The yellow crazy ant is a skilled invader. Like many invasive species trying to colonize new lands, it adapted to create worker ants that could up their initially tiny numbers, but now new research has discovered that they use a means of reproduction that was previously unknown to science to do it.
Male yellow crazy ants (Anoplolepis gracilipes) are chimeras, meaning they are single organisms made up of two populations of cells that are genetically distinct from one another. Some chimeras can be made up of three or more distinct cell groups, but the male yellow crazy ant is built with two separate genetic lineages.
Chimeras have been observed in many species, including humans and cats, so their existence isn’t that baffling. What makes the discovery so incredible is the volume at which yellow crazy ants are churning out their 50/50 chimera worker males, because normally chimeras are the result of developmental accidents.
Until now, science didn’t think that regular production of chimeras through a single fertilization event was possible, but the yellow crazy ant’s gone and blown that theory. This kind of obligate chimerism is therefore a new-to-science discovery, and one that may go some way to explaining why yellow crazy ants are such a successful invasive species, as only one queen is needed to carry all the genetic information that’ll keep the colony going.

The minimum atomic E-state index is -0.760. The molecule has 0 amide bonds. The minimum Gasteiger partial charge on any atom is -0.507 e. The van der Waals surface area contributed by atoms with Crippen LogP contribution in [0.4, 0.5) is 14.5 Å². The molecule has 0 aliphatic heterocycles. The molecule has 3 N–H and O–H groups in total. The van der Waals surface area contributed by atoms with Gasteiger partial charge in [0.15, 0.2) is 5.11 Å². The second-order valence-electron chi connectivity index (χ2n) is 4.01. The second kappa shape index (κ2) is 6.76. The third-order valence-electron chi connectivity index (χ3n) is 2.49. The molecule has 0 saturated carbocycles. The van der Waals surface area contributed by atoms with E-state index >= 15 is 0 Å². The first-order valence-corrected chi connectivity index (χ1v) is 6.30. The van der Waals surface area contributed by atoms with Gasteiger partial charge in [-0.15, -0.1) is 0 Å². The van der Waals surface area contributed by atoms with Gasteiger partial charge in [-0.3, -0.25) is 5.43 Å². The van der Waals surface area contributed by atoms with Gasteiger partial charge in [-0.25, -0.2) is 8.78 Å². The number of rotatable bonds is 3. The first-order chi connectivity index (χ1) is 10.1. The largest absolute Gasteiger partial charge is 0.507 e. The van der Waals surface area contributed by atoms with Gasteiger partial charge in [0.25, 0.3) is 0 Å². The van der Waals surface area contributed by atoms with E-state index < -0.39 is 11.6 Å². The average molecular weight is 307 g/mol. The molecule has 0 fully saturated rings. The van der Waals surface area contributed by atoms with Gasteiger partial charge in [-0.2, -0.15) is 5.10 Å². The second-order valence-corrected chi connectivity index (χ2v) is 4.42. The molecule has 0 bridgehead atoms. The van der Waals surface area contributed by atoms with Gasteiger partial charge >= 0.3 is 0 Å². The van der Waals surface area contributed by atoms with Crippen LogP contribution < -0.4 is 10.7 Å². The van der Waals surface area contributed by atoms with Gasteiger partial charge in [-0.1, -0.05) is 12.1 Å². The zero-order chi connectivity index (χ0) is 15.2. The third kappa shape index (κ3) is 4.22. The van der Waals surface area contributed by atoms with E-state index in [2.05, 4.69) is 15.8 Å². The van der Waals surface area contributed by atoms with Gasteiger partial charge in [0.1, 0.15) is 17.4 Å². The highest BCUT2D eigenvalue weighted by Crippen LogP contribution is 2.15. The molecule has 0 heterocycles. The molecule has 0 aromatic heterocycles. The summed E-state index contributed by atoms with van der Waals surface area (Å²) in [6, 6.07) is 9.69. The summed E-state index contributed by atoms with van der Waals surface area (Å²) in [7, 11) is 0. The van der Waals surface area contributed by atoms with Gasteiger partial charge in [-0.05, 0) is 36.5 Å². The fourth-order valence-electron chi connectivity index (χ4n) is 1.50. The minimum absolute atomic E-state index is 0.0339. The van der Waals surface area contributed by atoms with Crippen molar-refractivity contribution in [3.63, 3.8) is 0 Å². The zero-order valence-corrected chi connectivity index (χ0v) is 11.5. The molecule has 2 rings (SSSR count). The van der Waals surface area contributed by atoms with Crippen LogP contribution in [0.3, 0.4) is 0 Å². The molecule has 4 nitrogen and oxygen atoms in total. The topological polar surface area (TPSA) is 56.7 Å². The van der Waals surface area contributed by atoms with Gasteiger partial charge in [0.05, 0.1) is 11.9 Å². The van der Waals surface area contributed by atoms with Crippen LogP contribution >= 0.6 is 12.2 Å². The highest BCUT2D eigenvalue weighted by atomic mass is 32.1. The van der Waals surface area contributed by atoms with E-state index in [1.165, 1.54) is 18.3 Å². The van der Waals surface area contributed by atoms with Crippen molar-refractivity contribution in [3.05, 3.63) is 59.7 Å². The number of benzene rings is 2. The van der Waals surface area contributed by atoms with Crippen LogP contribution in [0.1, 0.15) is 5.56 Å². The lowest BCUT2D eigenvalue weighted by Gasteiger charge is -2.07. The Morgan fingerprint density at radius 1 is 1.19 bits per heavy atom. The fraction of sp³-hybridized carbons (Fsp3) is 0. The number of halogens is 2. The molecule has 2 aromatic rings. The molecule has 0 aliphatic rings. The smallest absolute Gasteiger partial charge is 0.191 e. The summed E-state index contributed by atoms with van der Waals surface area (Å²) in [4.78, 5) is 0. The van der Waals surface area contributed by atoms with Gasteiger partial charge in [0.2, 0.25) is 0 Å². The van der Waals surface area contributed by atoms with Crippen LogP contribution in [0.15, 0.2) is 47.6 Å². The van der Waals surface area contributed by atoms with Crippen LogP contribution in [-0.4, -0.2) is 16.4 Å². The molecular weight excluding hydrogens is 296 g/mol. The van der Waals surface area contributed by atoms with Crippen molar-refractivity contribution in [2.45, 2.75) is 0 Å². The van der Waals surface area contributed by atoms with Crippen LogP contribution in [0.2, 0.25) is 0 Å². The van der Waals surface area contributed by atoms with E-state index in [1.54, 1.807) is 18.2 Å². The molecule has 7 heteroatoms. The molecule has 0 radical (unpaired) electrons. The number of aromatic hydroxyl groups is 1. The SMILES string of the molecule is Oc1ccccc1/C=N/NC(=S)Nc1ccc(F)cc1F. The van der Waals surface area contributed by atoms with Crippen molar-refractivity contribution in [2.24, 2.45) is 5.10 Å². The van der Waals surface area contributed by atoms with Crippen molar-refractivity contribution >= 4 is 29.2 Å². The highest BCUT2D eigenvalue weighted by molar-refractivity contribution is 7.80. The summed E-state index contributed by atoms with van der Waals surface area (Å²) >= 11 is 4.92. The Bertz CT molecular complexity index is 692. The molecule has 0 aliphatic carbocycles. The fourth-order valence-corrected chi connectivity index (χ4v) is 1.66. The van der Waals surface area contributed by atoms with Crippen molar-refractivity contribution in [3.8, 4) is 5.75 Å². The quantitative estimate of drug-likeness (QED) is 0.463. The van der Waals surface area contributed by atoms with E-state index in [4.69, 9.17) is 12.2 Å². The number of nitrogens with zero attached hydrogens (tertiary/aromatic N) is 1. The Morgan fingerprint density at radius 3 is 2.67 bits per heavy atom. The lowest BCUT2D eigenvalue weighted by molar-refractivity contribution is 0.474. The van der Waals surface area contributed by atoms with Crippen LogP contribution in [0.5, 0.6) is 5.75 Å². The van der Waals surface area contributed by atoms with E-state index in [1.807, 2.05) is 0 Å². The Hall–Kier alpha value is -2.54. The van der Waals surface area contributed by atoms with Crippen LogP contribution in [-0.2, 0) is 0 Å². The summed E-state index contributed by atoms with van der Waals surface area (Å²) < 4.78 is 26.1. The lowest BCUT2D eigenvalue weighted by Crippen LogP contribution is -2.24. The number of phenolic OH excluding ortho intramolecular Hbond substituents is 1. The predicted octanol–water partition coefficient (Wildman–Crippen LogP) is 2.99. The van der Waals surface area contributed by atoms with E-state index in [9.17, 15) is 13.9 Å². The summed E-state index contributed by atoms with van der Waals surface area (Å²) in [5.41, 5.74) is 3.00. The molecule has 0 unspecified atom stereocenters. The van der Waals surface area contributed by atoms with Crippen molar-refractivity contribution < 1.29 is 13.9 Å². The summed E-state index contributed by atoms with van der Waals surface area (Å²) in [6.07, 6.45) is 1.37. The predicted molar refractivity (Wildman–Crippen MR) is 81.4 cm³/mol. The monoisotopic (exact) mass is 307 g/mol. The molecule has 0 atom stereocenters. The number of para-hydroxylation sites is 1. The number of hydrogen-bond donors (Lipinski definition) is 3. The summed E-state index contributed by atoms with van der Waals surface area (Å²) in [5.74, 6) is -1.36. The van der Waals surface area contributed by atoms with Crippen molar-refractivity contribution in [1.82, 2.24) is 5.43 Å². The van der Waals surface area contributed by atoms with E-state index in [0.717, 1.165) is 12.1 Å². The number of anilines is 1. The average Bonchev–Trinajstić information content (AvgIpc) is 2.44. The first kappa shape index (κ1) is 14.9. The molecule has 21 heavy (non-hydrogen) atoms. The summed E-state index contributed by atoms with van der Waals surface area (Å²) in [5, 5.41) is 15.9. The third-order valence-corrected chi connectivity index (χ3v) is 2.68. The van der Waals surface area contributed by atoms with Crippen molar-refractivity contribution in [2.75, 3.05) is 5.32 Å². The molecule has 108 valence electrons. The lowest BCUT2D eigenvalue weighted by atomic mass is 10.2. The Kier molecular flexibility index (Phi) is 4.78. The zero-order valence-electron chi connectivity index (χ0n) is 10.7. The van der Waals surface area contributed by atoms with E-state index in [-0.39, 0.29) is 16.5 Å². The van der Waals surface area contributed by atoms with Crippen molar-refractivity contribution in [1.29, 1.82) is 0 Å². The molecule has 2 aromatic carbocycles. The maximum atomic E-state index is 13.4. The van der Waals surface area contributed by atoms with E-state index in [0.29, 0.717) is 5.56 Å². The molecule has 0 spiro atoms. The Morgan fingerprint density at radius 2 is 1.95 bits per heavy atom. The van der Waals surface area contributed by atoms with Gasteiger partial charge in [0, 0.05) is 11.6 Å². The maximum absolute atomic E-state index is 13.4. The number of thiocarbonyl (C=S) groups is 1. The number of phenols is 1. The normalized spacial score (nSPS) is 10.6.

Researchers first came to suspect that something strange might be going on with male yellow crazy ants when they noticed that worker ants were always heterozygous at some genetic marker loci. Haplodiploidy is a sex determination system shared by many insect species that sees the males develop from unfertilized eggs, meaning all of their cell types are the same. While yellow crazy ant males are haploid, they had heterozygosity that you wouldn’t expect to see in such organisms – which got the researchers scratching their heads.
They now know that this peculiar genetic makeup is the result of two genetic lineages named “R” and “W”. Queens hail from R and carry two copies of the same chromosome. If their eggs are fertilized by a fellow R, it makes another queen.
If the queen’s egg is fertilized by a W, one of two things can unfold. In one outcome, the gamete cells’ nuclei fuse, creating a diploid offspring with a lot of heterozygosity. In the other, they fail to fuse, creating a haploid chimeric male, and this is how they cook up so many chimeras that are typically very rare within a population.
Just when you think the yellow crazy ant can’t get any crazier.
The study is published in the journal Science.